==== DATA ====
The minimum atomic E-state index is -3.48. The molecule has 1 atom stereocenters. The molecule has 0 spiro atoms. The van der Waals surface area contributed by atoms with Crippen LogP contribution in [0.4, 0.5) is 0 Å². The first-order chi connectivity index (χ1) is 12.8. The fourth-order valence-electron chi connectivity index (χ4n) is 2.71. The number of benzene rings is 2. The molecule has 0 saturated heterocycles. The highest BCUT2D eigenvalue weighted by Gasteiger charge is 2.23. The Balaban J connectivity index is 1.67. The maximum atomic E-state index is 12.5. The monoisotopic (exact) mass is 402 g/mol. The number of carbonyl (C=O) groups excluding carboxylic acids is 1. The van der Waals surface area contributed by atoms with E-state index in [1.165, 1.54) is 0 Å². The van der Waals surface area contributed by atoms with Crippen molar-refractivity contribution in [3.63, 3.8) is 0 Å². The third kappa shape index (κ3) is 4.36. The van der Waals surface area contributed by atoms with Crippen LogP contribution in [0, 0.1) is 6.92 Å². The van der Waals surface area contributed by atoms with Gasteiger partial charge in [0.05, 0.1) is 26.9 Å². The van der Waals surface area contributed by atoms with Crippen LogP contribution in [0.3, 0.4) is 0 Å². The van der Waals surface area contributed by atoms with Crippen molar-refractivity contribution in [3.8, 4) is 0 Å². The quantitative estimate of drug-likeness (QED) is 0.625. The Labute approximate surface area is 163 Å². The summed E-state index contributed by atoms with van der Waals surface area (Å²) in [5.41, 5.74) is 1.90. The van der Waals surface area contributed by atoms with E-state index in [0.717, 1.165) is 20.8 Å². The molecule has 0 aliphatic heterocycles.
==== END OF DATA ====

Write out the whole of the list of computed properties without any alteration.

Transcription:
The minimum atomic E-state index is -3.48. The molecule has 1 atom stereocenters. The molecule has 0 spiro atoms. The van der Waals surface area contributed by atoms with Crippen LogP contribution in [0.4, 0.5) is 0 Å². The first-order chi connectivity index (χ1) is 12.8. The fourth-order valence-electron chi connectivity index (χ4n) is 2.71. The number of benzene rings is 2. The molecule has 0 saturated heterocycles. The highest BCUT2D eigenvalue weighted by Gasteiger charge is 2.23. The Balaban J connectivity index is 1.67. The maximum atomic E-state index is 12.5. The monoisotopic (exact) mass is 402 g/mol. The number of carbonyl (C=O) groups excluding carboxylic acids is 1. The van der Waals surface area contributed by atoms with E-state index in [1.165, 1.54) is 0 Å². The van der Waals surface area contributed by atoms with Crippen molar-refractivity contribution in [3.63, 3.8) is 0 Å². The third kappa shape index (κ3) is 4.36. The van der Waals surface area contributed by atoms with Crippen LogP contribution in [0, 0.1) is 6.92 Å². The van der Waals surface area contributed by atoms with Gasteiger partial charge in [0.05, 0.1) is 26.9 Å². The van der Waals surface area contributed by atoms with Crippen LogP contribution in [0.3, 0.4) is 0 Å². The van der Waals surface area contributed by atoms with Crippen molar-refractivity contribution in [3.8, 4) is 0 Å². The quantitative estimate of drug-likeness (QED) is 0.625. The Labute approximate surface area is 163 Å². The summed E-state index contributed by atoms with van der Waals surface area (Å²) in [5.41, 5.74) is 1.90. The van der Waals surface area contributed by atoms with E-state index in [0.717, 1.165) is 20.8 Å². The molecule has 0 aliphatic heterocycles.